A group of researchers are growing increasingly concerned about the future of artifacts from Space, and in doing so are paving the way to a new field of study and science: Space archaeology.
Eileen Collins, Curt Brown and Bonnie Dunbar joined the ranks of some of Space exploration's biggest names when they were inducted into the U.S. Astronaut Hall of Fame on April 20.
NASA’s CubeSat Launch Initiative has opened the doors for high school and university students across the nation to get involved in developing cube-shaped “nanosatellites” since it started in 2010. This year, however, marks the first time a K-8 school will be taking part of the initiative and, according to St. Thomas More’s teachers, it’s not just the older kids getting involved.
It's back: how to get a glimpse of the Lyrid meteor shower.
Russia launched a spacecraft of critters and microflora into space on Friday in an effort to better understand the effects of sustained space travel on living organisms.
In celebration of the 23rd anniversary of the Hubble Space Telescope, NASA released a new infrared image of the iconic Horsehead Nebula. The image is surreal, like a great space kraken rising above the sea of interstellar stardust, ready to overtake any cosmic body that gets in its way.
Astronomers have discovered distant, rocky planets in the "habitable zone" of a star that seem to have conditions suitable for some sort of life. Scientists are celebrating the find as a milestone. But don't pack your bags, the planets are 1,200 light years away.
Over the course of a few hours, the new ALMA (Atacama Large Millimeter/submillimeter Array) telescope in Chile was able to do what similar telescopes have spent more of a decade trying to accomplish: pinpoint and observe over 100 of the early Universe's most fertile star-forming galaxies.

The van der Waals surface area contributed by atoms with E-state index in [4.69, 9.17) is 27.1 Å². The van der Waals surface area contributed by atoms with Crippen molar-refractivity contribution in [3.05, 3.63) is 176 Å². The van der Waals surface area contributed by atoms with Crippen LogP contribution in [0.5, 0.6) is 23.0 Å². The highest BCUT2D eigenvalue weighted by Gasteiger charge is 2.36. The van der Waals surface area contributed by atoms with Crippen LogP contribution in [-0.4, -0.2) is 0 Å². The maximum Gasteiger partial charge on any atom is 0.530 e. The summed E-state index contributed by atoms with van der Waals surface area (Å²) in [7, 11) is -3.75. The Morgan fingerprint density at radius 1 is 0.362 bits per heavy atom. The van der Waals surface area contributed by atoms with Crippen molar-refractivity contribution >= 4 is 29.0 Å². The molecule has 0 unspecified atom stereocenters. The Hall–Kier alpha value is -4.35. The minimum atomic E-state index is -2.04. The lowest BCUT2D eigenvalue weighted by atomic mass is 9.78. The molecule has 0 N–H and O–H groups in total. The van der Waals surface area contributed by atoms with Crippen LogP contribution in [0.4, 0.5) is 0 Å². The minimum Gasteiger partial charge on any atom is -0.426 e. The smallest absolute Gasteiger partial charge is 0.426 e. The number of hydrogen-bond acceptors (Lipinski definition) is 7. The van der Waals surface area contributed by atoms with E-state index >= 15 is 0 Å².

A controversial new analysis of the Universe's "baby picture" released late March by the European Space Agnecy's Planck mission argues the validity of the not only prevailing theories of the expansion of the Universe, but of the Big Bang itself.
NASA scientists are excited over squiggles in data from a series of missions to better understand the magnetosphere.Between 1998 and 2002, NASA's Wind spacecraft went up into the magnetosphere -- a "bubble" created around the Earth by its own magnetic fields -- to study the conditions of how the magnetosphere behaves as Earth orbits the sun.
Making stars is such an old habit for a newly-discovered starburst galaxy, so old it's been doing it since the universe was in its infancy. A team of astronomers have discovered a dust-filled massive galaxy that's essentially an ancient star factory, churning out stars since the universe was only 880 million years old.
Want to go to Mars? A one-minute video and $25 might be enough to get you on the way. But you won't be coming back to Earth, either.
NASA's latest infrared sensor designed to locate near-Earth objects passed a critical design test, according to a press release issued by the U.S. agency on Tuesday.
Based on new data, NASA's Jet Propulsion Laboratory has lowered the odds that the comet Sliding Spring will hit Mars when it approaches the Red Planet in later in 2014, according to a NASA statement.
Commercial space travel is close - really close. Or, at least, that's how it felt for onlookers who watched another successful test flight by Virgin Galactic's SpaceShipTwo rocket plane on Friday.